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The opinions expressed in this article are the writer’s own and do not reflect the views of Her Campus.
This article is written by a student writer from the Her Campus at Temple chapter.

Like any former cross country athlete can tell you, running is hard. There are days when doing a hill workout or running mile repeats are the absolute last things you want to do. But then there are days when you can look past the challenges. Talking with your friends on runs, traveling to meets, winning medals, having pasta parties, and taking post-race pictures can make it all seem worth it. Despite all this, though, it became too difficult for me to look past the hard aspects of this sport, by the time I graduated high school. 

I participated in cross country from kindergarten through my senior year of high school and have made so many great memories with my teammates. I remember loving cross country throughout elementary school, with my coach even remarking on how I always seemed to be smiling when I ran. Practices were fun, and races did not yet bring me any stress. In high school, though, this all changed. 

Cross country became a lot more serious in high school. Five miles became the average for a distance run and workouts occurred multiple times a week. Teammates depended on each other during races and hundreds of spectators gathered each Saturday to watch us run. Weekly meetings were held to go over what times we must hit and what runners we must pass, and it quickly became too much.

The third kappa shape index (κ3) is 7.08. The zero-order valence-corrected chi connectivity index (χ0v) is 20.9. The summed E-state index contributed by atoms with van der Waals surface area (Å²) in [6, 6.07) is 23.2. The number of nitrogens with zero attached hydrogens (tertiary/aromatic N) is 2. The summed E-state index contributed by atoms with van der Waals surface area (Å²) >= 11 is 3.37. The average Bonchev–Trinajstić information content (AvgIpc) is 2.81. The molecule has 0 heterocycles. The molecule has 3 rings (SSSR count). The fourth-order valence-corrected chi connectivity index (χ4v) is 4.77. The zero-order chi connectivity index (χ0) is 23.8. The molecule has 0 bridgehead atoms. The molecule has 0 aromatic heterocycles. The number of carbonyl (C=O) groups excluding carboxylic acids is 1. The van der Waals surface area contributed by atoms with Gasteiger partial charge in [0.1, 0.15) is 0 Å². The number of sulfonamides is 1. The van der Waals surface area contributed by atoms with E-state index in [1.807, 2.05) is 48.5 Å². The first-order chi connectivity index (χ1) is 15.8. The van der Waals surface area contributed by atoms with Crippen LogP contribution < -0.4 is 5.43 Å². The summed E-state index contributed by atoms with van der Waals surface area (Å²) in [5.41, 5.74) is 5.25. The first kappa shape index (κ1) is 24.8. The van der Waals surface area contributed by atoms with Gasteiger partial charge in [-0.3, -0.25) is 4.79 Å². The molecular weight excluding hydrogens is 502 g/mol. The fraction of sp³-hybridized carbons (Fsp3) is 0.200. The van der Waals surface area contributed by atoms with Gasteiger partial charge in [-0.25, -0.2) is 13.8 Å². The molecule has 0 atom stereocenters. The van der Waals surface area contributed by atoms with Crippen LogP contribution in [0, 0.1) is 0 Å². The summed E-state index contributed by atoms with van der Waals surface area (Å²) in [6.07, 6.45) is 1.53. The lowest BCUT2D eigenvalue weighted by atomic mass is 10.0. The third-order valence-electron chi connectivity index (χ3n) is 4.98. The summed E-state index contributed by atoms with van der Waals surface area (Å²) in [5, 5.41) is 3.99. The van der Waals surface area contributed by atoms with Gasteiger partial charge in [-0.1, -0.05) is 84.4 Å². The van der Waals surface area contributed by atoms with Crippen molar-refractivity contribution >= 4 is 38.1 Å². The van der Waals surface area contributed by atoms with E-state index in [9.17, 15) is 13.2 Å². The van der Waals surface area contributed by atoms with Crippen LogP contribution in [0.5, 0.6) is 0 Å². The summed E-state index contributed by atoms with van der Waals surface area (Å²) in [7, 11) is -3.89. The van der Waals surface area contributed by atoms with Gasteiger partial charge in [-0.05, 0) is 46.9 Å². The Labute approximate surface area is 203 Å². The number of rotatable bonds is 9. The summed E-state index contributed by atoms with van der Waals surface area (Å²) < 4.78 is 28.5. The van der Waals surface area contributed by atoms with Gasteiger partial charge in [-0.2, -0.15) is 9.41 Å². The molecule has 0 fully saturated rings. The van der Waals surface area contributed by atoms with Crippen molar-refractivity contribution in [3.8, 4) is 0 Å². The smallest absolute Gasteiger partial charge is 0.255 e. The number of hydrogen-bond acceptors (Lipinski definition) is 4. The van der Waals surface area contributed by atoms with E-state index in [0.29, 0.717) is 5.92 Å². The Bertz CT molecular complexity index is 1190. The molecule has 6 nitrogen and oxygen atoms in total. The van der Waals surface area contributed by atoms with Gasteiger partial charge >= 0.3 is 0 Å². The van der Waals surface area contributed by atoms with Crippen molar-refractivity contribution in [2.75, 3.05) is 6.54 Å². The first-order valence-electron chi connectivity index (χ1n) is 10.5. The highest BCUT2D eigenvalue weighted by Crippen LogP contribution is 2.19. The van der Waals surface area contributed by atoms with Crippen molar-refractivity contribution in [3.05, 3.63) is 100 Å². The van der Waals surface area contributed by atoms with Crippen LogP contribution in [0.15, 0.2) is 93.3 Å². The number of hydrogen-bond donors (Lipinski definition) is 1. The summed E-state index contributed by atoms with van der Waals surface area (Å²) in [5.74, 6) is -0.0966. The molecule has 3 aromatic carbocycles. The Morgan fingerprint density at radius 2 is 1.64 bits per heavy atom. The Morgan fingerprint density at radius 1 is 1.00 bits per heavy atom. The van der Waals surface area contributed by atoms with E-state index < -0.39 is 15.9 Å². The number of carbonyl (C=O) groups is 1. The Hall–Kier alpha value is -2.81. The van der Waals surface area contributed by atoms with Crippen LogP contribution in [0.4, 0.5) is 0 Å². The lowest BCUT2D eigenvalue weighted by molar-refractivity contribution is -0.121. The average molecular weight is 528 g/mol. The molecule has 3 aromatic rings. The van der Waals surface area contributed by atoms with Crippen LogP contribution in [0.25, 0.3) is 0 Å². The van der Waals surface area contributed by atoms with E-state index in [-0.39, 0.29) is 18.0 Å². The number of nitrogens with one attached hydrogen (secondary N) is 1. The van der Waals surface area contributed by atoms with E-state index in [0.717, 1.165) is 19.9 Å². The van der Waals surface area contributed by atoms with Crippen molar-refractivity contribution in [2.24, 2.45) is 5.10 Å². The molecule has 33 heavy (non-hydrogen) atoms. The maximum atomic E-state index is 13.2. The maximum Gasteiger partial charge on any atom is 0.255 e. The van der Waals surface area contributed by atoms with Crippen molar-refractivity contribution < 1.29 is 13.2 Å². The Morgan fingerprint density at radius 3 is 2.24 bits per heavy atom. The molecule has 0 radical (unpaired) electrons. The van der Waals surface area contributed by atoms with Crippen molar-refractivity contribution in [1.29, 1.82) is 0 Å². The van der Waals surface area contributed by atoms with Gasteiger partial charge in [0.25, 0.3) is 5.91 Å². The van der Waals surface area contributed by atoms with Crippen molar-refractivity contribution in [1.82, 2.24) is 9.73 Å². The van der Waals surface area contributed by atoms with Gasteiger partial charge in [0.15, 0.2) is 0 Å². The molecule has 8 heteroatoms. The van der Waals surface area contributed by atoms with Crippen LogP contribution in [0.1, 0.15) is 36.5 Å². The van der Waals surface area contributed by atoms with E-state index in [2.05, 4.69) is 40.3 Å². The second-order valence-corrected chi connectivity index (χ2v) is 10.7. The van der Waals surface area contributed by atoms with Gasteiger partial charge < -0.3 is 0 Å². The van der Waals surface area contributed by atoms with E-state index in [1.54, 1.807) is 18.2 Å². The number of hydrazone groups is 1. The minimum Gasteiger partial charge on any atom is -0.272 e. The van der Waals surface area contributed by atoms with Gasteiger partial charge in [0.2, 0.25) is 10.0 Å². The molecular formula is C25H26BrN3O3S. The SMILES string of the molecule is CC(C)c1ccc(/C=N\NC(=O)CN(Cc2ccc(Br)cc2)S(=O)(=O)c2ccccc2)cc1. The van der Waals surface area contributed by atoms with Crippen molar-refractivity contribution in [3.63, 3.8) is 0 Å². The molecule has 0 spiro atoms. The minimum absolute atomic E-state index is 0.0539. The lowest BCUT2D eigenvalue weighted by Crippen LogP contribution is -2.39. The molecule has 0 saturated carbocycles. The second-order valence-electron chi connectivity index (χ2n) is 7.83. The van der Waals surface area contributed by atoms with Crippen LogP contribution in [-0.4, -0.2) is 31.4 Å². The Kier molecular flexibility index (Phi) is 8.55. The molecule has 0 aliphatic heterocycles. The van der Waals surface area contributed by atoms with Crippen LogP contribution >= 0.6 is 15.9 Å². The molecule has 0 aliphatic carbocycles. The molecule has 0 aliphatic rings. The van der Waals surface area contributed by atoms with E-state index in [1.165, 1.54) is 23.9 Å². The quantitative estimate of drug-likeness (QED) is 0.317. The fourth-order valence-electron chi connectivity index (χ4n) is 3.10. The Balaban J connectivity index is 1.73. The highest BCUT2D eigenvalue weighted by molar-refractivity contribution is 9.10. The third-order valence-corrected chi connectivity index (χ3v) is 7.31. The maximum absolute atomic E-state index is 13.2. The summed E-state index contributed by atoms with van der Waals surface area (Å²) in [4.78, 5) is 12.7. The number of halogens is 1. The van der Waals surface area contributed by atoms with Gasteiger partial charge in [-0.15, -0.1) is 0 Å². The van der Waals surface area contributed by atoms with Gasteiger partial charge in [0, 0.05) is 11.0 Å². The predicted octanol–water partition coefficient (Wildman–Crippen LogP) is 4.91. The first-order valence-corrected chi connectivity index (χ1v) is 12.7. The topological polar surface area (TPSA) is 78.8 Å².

Every week before a race, I would feel anxiety like no other. I would feel nauseous for hours before a race, and the uneasy feelings would not reside until I crossed the finish line. Despite this, I ran well. I tried to ignore the stress so that my teammates would not be let down. I pushed myself as hard as I could and felt proud that my times were getting better each week. My team won a championship, we got some medals, and our names were written in newspapers. On the outside, everything was perfect. On the inside, I was crumbling. 

I began to dread practices and races. The thought of hundreds of eyes watching me run and judging me if I was too slow made me feel terrible. There was too much pressure to do well and when my times became slower my junior year, the little motivation I had left for the sport vanished. I was simply trying to get through the meets without walking and felt little joy when we won. 

When it came time for college, I had hoped that running would feel different. I joined my school’s cross country team and began training over the summer. But the pressure was still there- and on a much bigger scale. The thought of letting down my new teammates or being the slowest runner during a collegiate race caused my runs to be full of stress. I could not stop thinking about all of the “what-ifs,” and impulsively sent an email to my coach about quitting the team before the season had even begun. 

I felt like a failure for quitting; but now, three years later, I can see that it was the right choice at that moment. I needed to take a step back from running and see what it would be like to not feel the constant pressure of having to do well in races each week. I decided to focus on school and myself for a bit until I felt ready to run again. During my first two years of college, I joined clubs, made friends, got a few jobs, and worked to maintain good grades. I was busy and sometimes stressed, but I was also having a good time- which was something I had sorely missed. I began to allow myself to relax every once in a while, and eventually found myself wanting to run again.